Arguing that a Puerto Rican independentista should never cooperate with US law enforcement in any way, Cintrón-Fiallo defied the two grand juries and went to jail twice for contempt. Other independentistas who were summoned to testify, including his brother Federico, also refused to comply and were thus imprisoned too. As a result of this non-cooperation, both grand juries ended up empty handed and unable to issue any indictments.
Norberto Cintrón-Fiallo has had other run-ins with the colonial authorities. In 1981 he was indicted for a bank robbery allegedly carried out by the Macheteros, but his case was dismissed when no witnesses could identify him. And in February 2006 the FBI broke into the apartment where he lives with his wife Liliana Laboy, as well as into the homes of other independentistas, searched the place and confiscated computers. No one was arrested or charged, and the FBI never explained what evidence they were after.
To this day, after 35 years, no one has ever been arrested or indicted for the Base Muñiz attack. And with regards to Sabana Seca, the FBI had never made any arrests or apparently had any leads that would stand up in court, until in 2014 Juan Galloza-Acevedo, a Puerto Rican living in New York, was convicted of participating in the attack. He allegedly confessed and gave the prosecution the names of everyone involved. Citing his advanced age and frail health, the court sentenced him to only five years.
The local press reported that the three detentions were the result of an order signed by federal judge José Fusté, which calls for a total of sixteen individuals to have their DNA sampled. The order does not say who are the other thirteen persons to be sampled, and does not say what is the purpose of the investigation. The press also reported that the US Navy’s criminal investigation service (NCIS) is working jointly with the FBI in whatever is being investigated, leading many independentistas to believe that the US government is setting up a new grand jury to arrest and indict people for the Sabana Seca attack, with the help of Galloza-Acevedo’s “confession”.
“In recent days the federales have increased their customary repression against sectors that struggle against colonialism and exploitation”, denounced the Puerto Rico Socialist Front on the first of May. “These detentions are another example of them doing and undoing as they please. Don’t ever believe that they are trying to do ‘justice’, they use their force to repress us all. Today it’s against certain independentistas, but their objective is to submit any person that stands in the way of their plans and profits; remember they mess with public housing projects (caseríos) and poor neighborhoods (barriadas), never with the rich.”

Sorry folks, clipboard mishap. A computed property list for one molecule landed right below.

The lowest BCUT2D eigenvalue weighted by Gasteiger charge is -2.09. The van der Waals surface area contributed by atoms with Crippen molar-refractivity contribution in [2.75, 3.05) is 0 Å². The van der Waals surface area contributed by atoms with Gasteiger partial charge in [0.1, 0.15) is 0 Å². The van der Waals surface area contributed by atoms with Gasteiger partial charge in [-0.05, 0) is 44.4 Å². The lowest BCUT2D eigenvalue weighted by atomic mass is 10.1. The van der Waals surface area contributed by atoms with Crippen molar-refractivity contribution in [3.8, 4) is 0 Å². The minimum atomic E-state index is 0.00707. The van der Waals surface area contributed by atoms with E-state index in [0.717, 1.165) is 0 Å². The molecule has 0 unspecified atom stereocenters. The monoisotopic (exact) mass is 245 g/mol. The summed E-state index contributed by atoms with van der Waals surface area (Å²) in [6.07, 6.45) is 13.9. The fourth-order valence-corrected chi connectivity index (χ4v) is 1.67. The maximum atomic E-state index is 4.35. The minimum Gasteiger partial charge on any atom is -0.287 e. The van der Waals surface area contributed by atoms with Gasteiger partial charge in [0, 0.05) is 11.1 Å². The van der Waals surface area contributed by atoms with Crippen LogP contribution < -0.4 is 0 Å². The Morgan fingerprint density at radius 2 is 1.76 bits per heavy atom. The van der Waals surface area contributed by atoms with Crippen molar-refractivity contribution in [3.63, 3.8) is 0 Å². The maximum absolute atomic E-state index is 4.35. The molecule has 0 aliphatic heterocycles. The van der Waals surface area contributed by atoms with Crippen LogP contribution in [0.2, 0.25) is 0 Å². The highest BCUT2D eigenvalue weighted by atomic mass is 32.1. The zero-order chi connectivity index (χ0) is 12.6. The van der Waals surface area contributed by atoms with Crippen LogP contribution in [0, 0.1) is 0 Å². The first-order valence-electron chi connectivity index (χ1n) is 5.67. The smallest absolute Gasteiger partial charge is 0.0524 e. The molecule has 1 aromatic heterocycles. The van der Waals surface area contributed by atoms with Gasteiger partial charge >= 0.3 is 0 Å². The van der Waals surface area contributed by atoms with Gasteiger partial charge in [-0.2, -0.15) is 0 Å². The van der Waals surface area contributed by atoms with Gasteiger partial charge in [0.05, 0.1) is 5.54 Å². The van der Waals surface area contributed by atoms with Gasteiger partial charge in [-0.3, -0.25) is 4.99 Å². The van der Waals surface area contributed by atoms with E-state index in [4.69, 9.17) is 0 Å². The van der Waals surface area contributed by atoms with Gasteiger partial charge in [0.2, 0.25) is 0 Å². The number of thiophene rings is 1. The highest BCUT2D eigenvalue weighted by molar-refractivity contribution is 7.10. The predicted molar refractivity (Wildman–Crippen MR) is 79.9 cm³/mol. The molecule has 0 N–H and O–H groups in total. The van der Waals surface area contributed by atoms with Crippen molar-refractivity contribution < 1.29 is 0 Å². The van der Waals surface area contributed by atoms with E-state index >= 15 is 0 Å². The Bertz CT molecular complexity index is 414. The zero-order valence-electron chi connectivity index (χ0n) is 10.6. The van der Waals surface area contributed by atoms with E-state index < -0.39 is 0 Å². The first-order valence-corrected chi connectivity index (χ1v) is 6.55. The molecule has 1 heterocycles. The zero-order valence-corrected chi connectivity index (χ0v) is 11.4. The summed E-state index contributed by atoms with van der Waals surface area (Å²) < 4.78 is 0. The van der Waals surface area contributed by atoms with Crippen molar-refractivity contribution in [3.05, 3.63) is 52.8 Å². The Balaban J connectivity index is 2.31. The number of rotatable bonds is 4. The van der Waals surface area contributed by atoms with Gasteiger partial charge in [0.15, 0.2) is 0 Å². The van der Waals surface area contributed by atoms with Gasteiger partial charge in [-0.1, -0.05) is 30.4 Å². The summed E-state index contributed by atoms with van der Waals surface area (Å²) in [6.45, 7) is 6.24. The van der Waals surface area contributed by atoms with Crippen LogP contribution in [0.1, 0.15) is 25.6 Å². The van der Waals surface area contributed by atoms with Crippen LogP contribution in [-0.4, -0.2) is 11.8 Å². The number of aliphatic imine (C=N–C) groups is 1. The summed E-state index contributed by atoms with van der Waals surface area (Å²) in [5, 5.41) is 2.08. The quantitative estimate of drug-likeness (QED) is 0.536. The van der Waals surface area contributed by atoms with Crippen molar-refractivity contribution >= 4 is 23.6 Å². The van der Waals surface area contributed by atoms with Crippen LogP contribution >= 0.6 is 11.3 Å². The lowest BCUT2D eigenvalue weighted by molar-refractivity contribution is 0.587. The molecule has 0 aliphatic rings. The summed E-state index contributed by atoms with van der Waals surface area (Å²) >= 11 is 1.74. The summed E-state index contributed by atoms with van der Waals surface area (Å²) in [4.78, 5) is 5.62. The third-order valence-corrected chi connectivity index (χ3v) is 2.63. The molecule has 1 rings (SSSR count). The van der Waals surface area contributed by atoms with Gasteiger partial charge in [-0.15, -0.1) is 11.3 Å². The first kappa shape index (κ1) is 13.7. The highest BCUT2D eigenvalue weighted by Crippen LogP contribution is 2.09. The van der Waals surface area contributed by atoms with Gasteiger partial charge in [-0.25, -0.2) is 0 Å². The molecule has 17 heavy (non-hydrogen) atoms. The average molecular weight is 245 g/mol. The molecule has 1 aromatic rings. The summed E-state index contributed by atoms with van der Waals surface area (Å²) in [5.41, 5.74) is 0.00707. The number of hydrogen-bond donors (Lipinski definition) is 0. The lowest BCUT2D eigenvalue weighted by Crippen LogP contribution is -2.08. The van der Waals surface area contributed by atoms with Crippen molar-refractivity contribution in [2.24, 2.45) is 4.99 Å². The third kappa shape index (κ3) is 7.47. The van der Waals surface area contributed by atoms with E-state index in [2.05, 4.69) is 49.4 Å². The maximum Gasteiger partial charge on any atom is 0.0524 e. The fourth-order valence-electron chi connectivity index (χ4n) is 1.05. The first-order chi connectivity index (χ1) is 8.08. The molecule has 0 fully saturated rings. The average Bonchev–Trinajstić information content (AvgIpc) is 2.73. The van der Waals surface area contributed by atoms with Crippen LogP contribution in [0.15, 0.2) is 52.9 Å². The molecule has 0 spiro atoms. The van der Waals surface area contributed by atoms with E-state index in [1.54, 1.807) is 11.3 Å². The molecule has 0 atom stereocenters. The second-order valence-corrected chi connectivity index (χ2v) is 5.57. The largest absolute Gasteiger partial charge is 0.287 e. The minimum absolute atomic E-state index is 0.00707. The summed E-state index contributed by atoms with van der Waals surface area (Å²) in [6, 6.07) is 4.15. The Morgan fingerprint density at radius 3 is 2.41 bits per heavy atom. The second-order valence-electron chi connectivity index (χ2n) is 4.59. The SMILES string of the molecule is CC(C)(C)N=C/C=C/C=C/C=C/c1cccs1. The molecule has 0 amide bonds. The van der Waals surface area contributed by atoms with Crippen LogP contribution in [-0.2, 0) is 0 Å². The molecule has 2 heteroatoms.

The idea that the US government’s actions are related events in 1979 “is what everyone is speculating about, but we have no way to know for sure”, according to Wilma Reverón, spokesperson for the pro-independence organization Movimiento Independentista Nacional Hostosiano (MINH).
“In terms of what is happening, it seems to me an abuse that has no comparison in the history of Puerto Rico. The United States may force a person to submit to DNA testing as something constitutional, but in Puerto Rico our constitution protects the right to privacy. We have no way of knowing if these three comrades are under suspicion of a felony. It is an obscene exercise of force. It’s like an urge to oppress and humiliate ‘because I can’. We are talking about something that happened in 1979. 37 years have passed. They have supposedly found a person that is cooperating (Galloza-Acevedo)”, declared Reverón.
Many independentistas suspect that these US government moves also have the purpose of intimidating and undermining popular struggles against neoliberal austerity measures that the government is imposing in response to the wishes of bondholders who want to collect on the island’s ballooning $72 billion public debt.
“On April 6 the PPD (ruling party) passed Law 21, ‘Law of Emergency Moratorium and Financial Rehabilitation of Puerto Rico’”, explained the Socialist Front. “It grants the governor the kind of powers Spanish military governors had; that law renders the separation of powers ineffective, it reduces the powers of the legislative and judicial branches; provides for jail sentences for anyone who defies it; it does not permit questioning the legality of the governor’s actions, and gives Fortaleza (the governor’s mansion) the power to control all of the (Puerto Rico) government’s budget and to decide how to spend what’s left.”
In addition to these and other recent measures, the US Congress is considering the imposition of a fiscal control board (junta) with absolute powers to force Puerto Rico to pay creditors no matter how, even if it means slashing public funding for health and education or raiding pension funds. The FBI detentions of prominent independentistas happen precisely when popular forces- organized labor, student movements, community groups, environmentalists, the left, and others- are stepping up their organizing against the imposition of the junta and against other forms of neoliberalism and colonialism.
“We are very concerned that these may be actions to try to intimidate and discourage the people of Puerto Rico, not just the independence movement, because there are diverse sectors that are learning what the fiscal control board is about, that it is a dictatorship legitimized by US law, not by the people of Puerto Rico, and there is talk of organizing the resistance against this junta”, said attorney Eduardo Villanueva, former president of the Puerto Rico Bar Association and spokesman for the Human Rights Committee.
Villanueva told the El Nuevo Día daily newspaper that “the fundamental right, such as the right to association and expression, is violated when state power is used to threaten and intimidate when these people are searched in front of other people and have samples taken from them without having been accused of anything.”